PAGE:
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School is back, after weeks of unstructured play, lounging around the swimming pool, and plunging into the ocean. Days with little to no structure are behind us, as parents prepare school lunches, and primary and secondary students pack their school bags, ready for school.

But how ready are students?

Associate Professor Stacey Walters, Associate Professor Leanne Lester and Professor Donna Cross suggest that transitioning into high school, or a new school can be a difficult time for some students.

According to their research, some of the key worries students have are:

how much homework they would have to complete

finding their way around or getting lost

classes being hard

unfamiliar teachers

and getting to class on time.

The Raising Children parenting website also suggests new students are worried about learning new routines, making new friends, and adjusting to increased workload.

So how can parents, teachers and educational theatre support young people starting at a new school for the first time, or transitioning into high school?

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Our urge to tell stories is innate, and takes many different forms. Gossip. Literature. Films. Television. Theatre. Our insatiable need for stories is driven by a need to understand and connect with others. It’s also a way to understand the world around us. As psychotherapist Anthony de Mello states: 'The shortest distance between a human being and truth is a story'.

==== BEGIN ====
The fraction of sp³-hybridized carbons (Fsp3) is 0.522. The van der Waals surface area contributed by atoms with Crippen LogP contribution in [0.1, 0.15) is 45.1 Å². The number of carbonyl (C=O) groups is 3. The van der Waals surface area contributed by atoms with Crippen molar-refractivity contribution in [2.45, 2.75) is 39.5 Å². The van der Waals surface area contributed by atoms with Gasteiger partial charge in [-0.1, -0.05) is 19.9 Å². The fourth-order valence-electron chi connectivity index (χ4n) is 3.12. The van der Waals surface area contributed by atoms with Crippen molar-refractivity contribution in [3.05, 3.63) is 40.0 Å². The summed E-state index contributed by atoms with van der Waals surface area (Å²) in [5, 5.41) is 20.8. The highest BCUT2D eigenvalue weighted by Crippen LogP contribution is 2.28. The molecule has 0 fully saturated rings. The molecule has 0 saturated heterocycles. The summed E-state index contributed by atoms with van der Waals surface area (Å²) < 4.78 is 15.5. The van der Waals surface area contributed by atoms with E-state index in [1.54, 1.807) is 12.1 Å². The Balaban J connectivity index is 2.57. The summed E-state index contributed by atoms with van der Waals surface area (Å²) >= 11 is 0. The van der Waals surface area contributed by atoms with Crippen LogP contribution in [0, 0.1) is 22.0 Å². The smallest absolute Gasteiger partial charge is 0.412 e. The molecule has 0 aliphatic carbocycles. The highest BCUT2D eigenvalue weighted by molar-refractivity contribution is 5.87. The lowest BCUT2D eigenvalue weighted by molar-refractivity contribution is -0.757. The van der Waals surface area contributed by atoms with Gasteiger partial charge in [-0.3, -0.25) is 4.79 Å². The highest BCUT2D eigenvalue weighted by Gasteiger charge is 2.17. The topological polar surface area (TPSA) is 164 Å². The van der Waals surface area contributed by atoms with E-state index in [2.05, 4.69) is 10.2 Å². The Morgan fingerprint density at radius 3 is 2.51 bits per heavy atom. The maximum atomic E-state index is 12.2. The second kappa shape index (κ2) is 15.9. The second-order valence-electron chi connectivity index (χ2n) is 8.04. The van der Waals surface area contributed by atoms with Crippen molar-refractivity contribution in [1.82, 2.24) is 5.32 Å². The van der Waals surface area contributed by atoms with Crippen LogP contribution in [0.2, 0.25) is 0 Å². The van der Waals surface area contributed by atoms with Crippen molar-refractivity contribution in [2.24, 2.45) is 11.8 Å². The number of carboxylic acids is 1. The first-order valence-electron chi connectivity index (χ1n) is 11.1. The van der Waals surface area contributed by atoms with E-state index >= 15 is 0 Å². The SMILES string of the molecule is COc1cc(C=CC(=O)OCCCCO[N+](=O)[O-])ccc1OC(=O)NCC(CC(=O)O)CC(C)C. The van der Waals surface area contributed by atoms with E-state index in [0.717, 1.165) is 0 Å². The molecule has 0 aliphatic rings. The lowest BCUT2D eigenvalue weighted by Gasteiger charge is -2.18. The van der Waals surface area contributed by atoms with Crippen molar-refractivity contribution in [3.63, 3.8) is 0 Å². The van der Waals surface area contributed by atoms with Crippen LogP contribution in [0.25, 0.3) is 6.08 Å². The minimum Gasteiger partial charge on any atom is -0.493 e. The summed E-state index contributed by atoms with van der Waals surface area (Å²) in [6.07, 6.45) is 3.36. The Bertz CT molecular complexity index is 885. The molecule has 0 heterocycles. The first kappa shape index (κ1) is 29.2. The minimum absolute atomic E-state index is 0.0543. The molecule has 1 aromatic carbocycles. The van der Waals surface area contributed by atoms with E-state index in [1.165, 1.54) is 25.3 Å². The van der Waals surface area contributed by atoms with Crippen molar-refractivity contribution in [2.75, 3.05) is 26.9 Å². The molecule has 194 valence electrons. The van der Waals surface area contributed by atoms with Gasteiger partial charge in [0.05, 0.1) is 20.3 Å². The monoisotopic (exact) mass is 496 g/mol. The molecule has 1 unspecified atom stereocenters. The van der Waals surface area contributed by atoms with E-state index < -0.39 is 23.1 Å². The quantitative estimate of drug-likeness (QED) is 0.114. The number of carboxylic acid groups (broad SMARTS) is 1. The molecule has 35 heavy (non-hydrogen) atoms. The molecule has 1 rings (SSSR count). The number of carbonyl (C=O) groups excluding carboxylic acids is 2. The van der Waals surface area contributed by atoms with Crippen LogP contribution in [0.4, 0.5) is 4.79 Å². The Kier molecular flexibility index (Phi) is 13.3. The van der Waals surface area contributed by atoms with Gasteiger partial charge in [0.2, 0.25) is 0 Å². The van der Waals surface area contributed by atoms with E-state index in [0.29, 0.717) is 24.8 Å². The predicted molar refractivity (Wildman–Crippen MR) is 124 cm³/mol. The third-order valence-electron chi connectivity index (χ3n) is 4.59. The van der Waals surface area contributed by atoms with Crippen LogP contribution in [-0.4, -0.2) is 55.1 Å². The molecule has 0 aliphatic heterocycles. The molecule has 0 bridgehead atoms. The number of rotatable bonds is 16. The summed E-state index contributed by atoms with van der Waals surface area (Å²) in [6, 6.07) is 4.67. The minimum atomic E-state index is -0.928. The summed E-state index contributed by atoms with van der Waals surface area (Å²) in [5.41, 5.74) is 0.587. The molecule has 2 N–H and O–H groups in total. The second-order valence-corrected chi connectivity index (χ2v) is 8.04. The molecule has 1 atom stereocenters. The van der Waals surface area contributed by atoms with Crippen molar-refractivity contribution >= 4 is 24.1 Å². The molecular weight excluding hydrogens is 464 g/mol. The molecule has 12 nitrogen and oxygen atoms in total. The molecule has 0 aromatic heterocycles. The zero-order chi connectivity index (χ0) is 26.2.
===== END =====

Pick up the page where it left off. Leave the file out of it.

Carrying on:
The power of fables

Storytelling has been used since ancient times to educate, entertain and connect. People once sat around the fire, sharing stories with strong moral and educational values. These stories, known as fables, were told and retold over generations. 

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How Theatre in Education Helps with Student Empathy 1

Recent psychological research suggests that empathy is the key ingredient in forming positive relationships. Empathy helps us connect with others, and understand their thoughts and feelings. This helps us know how to respond and engage with others.

What is empathy?

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Cyberbullying Australia 1

By Amy Williams - Guest Contributor  

As teachers, the battles we are fighting these days, together with parents, to keep children safe, can feel impossible to beat at times, due to the internet which, along with the good, has also brought the bad. From inappropriate content to online predators, there are risks to kids being allowed to surf online.

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RUOK

New Survey Reveals Aussies Spend more time with Screens than Quality Time with Family and Friends

A NEW national survey from R U OK? has revealed Australians spend an average of 46 hours of their weekly downtime looking at their TVs and digital devices, compared to an average of six hours engaging with family and friends.

The suicide prevention charity has also revealed that around half of Australians spend two hours or less of their weekly downtime connecting with the people who matter to them.

R U OK? Campaign Director Rebecca Lewis said the research has highlighted that we’re more intimately acquainted with our devices than the highs and lows of our families’ and friends’ lives. 

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